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#pragma omp parallel for default(none) shared(x) private (y, z, f) ordered
for (i = 0; i < 512; i++) {
    #pragma omp ordered
    for (y = 0; y < 512; y++) {
        for (z = 0, f = 0; z < 512; z++) {
            x[f++] = z + i + y;

The above code runs slower than non SMP execution by about 20% on a dual core. Without the "#pragma omp ordered" it is about 50% faster than non SMP.

The x[f++] sequence is assumed it has to remain in an ordered form since it's similarly reused later.

Can ordered code be faster than single threading? Is there another method to achieve it?

System is win32/mingw-w64.

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This code makes no sense - you overwrite x without taking account of prior values. Only the innermost loop actually writes. just set i and z to 512 and run the inner loop, your code will run 250,000 times faster. – Alex Brown Nov 23 '10 at 10:05
up vote 2 down vote accepted

It's not really ordered, since the results of one iteration do not depend upon the previous, except for your use of f.

Can you derive f from i,y and z? It looks like you can. For example:

f = z + y * 512 + i * 512 * 512 + initial_f;

Now your code is unordered, and you can get real benefits from parallelization.

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I don't get how you come to that solution, f is always set to 0 at the start of the inner loop. – Jens Gustedt Nov 23 '10 at 10:03
Oops - didn't read closely enough. His code makes no sense. – Alex Brown Nov 23 '10 at 10:04

Single-threaded/-core code is often faster than multi-threaded/-core due to saturation of the memory system. What happens is that the memory work required by the single thread is close to or at the limit of what the memory system can deliver. Add another thread/core that requires the same work and both threads/cores will need to share what the memory system can provide resulting in wait states and slower execution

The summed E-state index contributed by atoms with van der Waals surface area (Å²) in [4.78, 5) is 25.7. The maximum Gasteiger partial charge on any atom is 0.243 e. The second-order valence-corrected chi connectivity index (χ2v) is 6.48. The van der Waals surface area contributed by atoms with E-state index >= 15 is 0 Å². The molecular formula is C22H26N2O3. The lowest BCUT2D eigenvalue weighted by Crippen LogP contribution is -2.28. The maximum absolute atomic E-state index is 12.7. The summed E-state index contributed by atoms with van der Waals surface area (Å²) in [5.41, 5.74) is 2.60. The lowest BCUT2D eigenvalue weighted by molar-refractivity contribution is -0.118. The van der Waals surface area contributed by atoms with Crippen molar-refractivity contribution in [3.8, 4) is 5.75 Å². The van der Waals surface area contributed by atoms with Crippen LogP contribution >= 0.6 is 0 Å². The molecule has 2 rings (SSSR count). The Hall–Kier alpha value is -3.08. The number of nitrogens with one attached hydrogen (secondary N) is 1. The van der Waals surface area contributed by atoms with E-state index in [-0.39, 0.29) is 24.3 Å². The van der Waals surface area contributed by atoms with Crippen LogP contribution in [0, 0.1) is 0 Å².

After profiling and optimization of the memory work you may reach the point where the multi-threaded code is faster. The optimization requires moving data into non-shared memory (i e L1 & L2 caches) and minimizing accesses to shared memory (L3 & RAM).

The optimization solution is more or less unique to the application at hand. It is not trivial (though some third-party SW vendors will try to say that with their product it's a piece of cake). Once you've done it you'll at least have learned what constructs should be avoided and what techniques are useful.

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You are obviously relying on a shared vector x in the inner loop. So each access to that variable must be mutexed by OMP. No wonder that the "parallel" version is slower than the sequential one.

It is difficult to advise you what to change, since your code makes no sense to me at all. What do you expect the result to be? If you have ordered the final result in x will be the version for the value i set to 511. If you don't, it is whoever thread wins for each individual entry.

And what the h... is your f supposed to do? When evaluated it has the same value as w, no? This is just adding noise to make it harder to understand.

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